Medication Summary

The goals of pharmacotherapy are to reduce morbidity and to prevent complications.


Class Summary

Retinoids decrease the cohesiveness of abnormal hyperproliferative keratinocytes and may reduce the potential for malignant degeneration. They modulate keratinocyte differentiation. Retinoids have been shown to reduce the risk of skin cancer formation in renal transplant patients.

Tretinoin topical (Avita, Retin-A)

Tretinoin topical inhibits microcomedo formation and eliminates lesions. It makes keratinocytes in sebaceous follicles less adherent and easier to remove. It is available as 0.025%, 0.05%, and 0.1% creams and 0.01% and 0.025% gels.


Class Summary

Emollients contain colloidal solids and various oils that act as emollients. They are recommended for relief of minor skin irritations and pruritus associated with common dermatoses and dry skin conditions.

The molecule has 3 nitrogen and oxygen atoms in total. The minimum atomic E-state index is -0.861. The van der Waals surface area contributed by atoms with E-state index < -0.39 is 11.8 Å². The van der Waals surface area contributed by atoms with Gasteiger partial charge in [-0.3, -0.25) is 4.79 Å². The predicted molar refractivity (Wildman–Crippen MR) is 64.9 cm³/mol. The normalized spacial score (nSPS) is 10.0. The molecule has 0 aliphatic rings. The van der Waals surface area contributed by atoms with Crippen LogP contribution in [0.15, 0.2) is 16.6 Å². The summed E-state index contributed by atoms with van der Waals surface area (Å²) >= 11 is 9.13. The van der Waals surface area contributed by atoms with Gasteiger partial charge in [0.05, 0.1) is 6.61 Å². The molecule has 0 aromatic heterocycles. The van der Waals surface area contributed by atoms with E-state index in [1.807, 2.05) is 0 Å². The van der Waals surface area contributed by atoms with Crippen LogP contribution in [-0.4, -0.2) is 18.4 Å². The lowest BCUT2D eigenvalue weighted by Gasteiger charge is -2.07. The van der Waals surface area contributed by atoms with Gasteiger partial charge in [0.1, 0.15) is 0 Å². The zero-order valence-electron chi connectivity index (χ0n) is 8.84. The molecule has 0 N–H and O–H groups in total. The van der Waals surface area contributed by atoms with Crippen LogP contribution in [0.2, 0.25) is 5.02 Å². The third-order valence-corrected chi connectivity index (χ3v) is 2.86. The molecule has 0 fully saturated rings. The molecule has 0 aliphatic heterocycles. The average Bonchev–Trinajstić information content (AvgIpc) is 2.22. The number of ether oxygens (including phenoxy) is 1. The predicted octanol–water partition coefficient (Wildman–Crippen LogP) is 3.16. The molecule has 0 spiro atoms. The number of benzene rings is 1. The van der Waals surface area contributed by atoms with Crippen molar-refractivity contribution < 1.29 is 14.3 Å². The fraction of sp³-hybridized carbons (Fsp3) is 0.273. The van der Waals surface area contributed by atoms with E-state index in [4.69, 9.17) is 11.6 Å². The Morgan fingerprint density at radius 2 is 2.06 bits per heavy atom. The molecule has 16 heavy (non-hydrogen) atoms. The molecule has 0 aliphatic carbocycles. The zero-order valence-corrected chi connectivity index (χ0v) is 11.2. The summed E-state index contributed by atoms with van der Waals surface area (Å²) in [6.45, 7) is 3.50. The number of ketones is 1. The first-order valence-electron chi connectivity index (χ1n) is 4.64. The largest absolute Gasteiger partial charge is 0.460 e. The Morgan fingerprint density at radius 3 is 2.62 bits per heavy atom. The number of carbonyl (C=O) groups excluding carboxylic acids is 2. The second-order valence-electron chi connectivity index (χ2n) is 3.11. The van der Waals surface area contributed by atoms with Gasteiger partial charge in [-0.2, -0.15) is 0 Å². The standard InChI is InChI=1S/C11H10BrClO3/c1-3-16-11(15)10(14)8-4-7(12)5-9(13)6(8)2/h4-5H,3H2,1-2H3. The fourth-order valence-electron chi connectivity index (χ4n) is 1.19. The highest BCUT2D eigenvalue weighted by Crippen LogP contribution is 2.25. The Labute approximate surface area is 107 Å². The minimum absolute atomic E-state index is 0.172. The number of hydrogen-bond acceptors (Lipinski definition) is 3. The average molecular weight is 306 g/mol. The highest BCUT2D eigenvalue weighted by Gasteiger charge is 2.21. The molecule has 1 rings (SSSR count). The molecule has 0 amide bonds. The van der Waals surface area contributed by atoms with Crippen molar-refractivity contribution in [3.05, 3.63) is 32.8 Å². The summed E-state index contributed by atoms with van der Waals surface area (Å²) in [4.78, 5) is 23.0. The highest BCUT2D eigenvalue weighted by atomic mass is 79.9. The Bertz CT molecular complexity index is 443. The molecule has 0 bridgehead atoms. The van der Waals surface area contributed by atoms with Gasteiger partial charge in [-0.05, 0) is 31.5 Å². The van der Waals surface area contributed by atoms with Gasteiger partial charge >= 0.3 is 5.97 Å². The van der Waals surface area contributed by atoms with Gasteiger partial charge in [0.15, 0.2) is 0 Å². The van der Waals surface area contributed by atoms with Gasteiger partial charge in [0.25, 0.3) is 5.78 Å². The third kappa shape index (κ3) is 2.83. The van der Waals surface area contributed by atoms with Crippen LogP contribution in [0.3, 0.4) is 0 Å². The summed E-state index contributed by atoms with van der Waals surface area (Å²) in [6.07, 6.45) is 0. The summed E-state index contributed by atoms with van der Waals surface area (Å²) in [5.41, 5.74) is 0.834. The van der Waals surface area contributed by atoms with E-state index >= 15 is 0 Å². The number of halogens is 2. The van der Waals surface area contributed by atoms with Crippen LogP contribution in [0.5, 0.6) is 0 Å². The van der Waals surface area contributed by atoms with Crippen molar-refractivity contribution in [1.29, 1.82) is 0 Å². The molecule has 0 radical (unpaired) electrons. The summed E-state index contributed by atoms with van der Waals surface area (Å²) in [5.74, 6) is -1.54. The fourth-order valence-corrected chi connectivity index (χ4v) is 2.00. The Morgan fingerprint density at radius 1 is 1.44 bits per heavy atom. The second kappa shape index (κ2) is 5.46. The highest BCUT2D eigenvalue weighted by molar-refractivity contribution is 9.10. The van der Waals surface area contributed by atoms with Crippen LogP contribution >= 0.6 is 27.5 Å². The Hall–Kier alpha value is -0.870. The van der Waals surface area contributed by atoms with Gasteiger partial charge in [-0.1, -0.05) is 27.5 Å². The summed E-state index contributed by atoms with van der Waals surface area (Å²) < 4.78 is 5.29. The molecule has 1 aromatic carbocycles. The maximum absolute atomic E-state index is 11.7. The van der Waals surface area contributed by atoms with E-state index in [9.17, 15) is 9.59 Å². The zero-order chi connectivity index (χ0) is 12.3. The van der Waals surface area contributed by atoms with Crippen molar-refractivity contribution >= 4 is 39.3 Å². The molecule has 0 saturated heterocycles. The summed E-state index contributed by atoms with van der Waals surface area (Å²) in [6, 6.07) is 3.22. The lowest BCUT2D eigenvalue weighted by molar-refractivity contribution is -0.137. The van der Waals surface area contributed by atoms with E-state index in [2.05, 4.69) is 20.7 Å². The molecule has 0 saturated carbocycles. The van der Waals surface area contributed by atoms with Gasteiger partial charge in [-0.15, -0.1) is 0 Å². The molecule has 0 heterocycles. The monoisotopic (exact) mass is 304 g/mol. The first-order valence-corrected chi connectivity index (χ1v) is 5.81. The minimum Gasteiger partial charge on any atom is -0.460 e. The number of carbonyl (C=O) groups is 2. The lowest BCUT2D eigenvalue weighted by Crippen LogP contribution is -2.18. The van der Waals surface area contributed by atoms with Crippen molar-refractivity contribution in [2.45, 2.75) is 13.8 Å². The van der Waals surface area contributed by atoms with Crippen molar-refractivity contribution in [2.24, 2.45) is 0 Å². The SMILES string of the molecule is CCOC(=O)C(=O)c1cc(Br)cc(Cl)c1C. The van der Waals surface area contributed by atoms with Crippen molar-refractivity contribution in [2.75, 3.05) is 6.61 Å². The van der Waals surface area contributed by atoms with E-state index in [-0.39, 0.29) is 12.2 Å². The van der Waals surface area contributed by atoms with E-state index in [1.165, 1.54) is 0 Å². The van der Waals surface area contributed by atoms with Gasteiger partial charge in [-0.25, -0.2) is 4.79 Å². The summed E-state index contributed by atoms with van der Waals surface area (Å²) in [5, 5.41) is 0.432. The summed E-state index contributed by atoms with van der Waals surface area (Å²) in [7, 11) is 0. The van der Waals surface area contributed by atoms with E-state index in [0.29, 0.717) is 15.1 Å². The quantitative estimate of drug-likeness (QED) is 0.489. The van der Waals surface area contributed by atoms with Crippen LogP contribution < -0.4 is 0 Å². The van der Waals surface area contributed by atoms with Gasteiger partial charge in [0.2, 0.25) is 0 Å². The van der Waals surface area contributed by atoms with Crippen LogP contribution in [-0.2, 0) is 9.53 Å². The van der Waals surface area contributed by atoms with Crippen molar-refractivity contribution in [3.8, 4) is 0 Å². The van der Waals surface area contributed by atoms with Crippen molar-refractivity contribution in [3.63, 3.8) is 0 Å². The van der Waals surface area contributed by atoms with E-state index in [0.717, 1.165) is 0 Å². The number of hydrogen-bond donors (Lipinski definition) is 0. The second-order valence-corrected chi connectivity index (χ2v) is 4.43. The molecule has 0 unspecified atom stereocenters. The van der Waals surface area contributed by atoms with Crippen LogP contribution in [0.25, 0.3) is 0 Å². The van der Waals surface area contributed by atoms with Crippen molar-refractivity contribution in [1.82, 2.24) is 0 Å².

Ammonium lactate (Lac-Hydrin, AmLactin) 12% cream or lotion

Ammonium lactate relieves itching and aids healing of skin in mild eczemas and dermatoses; itching skin, minor wounds, and minor skin irritations. Lactic acid is an alpha-hydroxy acid with keratolytic properties.

Keratolytic Agents

Class Summary

Keratolytic Agents cause cornified epithelium to swell, soften, macerate, and then desquamate.

Salicylic acid topical (Salex)

By dissolving the intercellular cement substance, salicylic acid topical produces desquamation of the horny layer of skin while not affecting the structure of viable epidermis. Hydrate the skin and enhance the effects of the medication by soaking the affected area in warm water for 5 minutes prior to use. Remove any loose tissue with a brush, washcloth, or emery board and dry thoroughly. Improvement generally occurs in 1-2 weeks. Maximum resolution is expected after 4-6 weeks.